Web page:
But because the liver tumor was wrapped around vital blood vessels, it ultimately turned out that surgical intervention was too dangerous. Edie didn't cry upon hearing the news; she resumed researching options.
"Whenever my mom gets bad news, she analyzes it to see how bad it truly is, then figures out the best course of action," says Stefanie. "She takes everything one step at a time."
Edie and her medical team decided to try different chemotherapy drugs and a new targeted radiation tool — the TrueBeam linear accelerator — to kill the cancer in her lungs and liver. In 2012, Edie traveled twice to MD Anderson Cancer Center to seek a second opinion from Steven Curley, M.D., a surgical oncologist specializing in liver cancer. In early August, comparing scans and seeing little change in the size of the liver tumor, he determined it was highly possible the chemo and radiation had killed the cancer there. Those findings gave Shrager, at Stanford, the green light to operate on the lung, and he scheduled Edie's surgery for a few weeks later.
On August 28, a day before the operation, Edie and Dale fly to Palo Alto and settle into an apartment provided by Stanford. In the predawn darkness the next morning, with Stefanie in tow, they arrive at the hospital's inpatient waiting room and cuddle in adjacent hardback chairs. Edie wears a cream-colored top, yoga pants and hiking boots. Looking at her iPhone, she giggles at a text that she and Dale sent to Shrager the day before that read: "Lung today, gone tomorrow!"
Soon, after Edie is moved onto a gurney, Dale and Stefanie gather round her and call Whitney, who is working on a project in Chicago. They pray together, and Edie says, "If I don't make it, keep each other close." She turns to Dale: "Tell Dr. Shrager that I want all this stuff removed. I know that he's concerned about taking the whole lung, but I take responsibility. I've had a full life. Tell him to just get it out, because if he doesn't, this is for nothing."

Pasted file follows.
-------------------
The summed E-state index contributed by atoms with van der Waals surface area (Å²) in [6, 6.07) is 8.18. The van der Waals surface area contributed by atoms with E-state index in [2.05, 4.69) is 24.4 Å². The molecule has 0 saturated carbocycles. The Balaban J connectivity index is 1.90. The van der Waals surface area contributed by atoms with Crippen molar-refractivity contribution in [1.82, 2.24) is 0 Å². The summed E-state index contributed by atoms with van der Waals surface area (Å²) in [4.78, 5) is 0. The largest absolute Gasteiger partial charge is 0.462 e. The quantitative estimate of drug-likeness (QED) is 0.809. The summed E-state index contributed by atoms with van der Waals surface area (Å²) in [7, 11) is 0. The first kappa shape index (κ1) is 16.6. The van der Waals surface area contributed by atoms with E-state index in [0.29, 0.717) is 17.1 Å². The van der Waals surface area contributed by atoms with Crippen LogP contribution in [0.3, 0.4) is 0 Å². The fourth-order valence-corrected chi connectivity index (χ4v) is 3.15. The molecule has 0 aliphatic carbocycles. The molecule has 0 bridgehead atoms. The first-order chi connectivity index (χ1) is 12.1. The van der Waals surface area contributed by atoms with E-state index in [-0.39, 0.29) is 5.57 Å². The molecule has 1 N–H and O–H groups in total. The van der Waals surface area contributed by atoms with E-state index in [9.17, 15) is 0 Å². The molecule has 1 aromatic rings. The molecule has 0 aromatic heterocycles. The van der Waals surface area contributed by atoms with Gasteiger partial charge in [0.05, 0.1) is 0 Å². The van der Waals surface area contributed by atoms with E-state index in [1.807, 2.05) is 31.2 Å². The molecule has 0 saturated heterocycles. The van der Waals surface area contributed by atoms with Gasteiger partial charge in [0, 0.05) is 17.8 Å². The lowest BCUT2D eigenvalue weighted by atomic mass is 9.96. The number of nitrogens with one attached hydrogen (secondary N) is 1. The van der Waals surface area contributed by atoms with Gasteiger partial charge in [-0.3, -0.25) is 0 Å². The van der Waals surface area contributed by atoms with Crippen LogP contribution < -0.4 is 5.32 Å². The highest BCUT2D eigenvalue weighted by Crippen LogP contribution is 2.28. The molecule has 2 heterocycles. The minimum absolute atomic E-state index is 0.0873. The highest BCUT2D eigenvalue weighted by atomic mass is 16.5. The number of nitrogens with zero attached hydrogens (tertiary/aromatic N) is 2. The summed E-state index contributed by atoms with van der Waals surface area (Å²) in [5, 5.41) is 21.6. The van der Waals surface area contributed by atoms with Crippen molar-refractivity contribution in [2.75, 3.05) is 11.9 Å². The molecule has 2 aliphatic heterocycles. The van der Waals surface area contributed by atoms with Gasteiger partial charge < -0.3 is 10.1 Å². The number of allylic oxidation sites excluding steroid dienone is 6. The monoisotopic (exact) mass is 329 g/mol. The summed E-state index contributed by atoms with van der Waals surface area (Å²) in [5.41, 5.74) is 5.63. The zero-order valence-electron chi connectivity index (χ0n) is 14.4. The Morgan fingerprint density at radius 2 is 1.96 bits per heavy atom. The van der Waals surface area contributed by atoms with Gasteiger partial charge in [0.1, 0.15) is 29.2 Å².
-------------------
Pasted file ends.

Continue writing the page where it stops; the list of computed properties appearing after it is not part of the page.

Edie is the first to say that there is no one path to turning the odds in your favor when battling cancer. "It's not just yoga, prayer, chemotherapy, the doctor, nor thinking positive thoughts," she says. She knows this partly because her doctors have told her they've witnessed some of the best-intentioned individuals succumb, while others — pessimists among them — survive.
Still, members of Edie's medical team agree on a few aspects of her case that have allowed her to do as well as she has. Fisher cites improvements in chemotherapy drugs. "The therapies of the past were so nasty that patients invariably had to stop them because there was no quality of life on them," he says. "The newer chemotherapies allow patients to stay in the game long enough — with a reasonably good quality of life — to round third base."
And because Edie had such a good response to chemo, her doctors were able to try to surgically remove residual cancer. "That doesn't happen very often in patients with metastatic disease," says Fisher. He concedes that positive thinking "is always a good thing, if only in that it helps you to get through the treatment. But I wouldn't fault someone who is prone to crying."
Still, the experts admit that Edie continues to surprise and inspire them. "She's one of the most dynamic, intelligent, well-informed patients I've ever had," Shrager says.
The surgery takes nearly six hours. When Shrager emerges from the OR, he is all smiles. He didn't, as it turned out, need to take the whole lung, just the upper lobe and areas of the middle and lower lobes. The pathology report on the removed tissues and lymph nodes came back negative for active cancer. "When I first saw Edie, my thought was that she was going to sprout disease everywhere," Shrager admits. "When that didn't happen, I still thought there was a 50-50 chance that I'd have to remove her entire right lung. But the chemo had wiped out the cancer. That's very, very rare."
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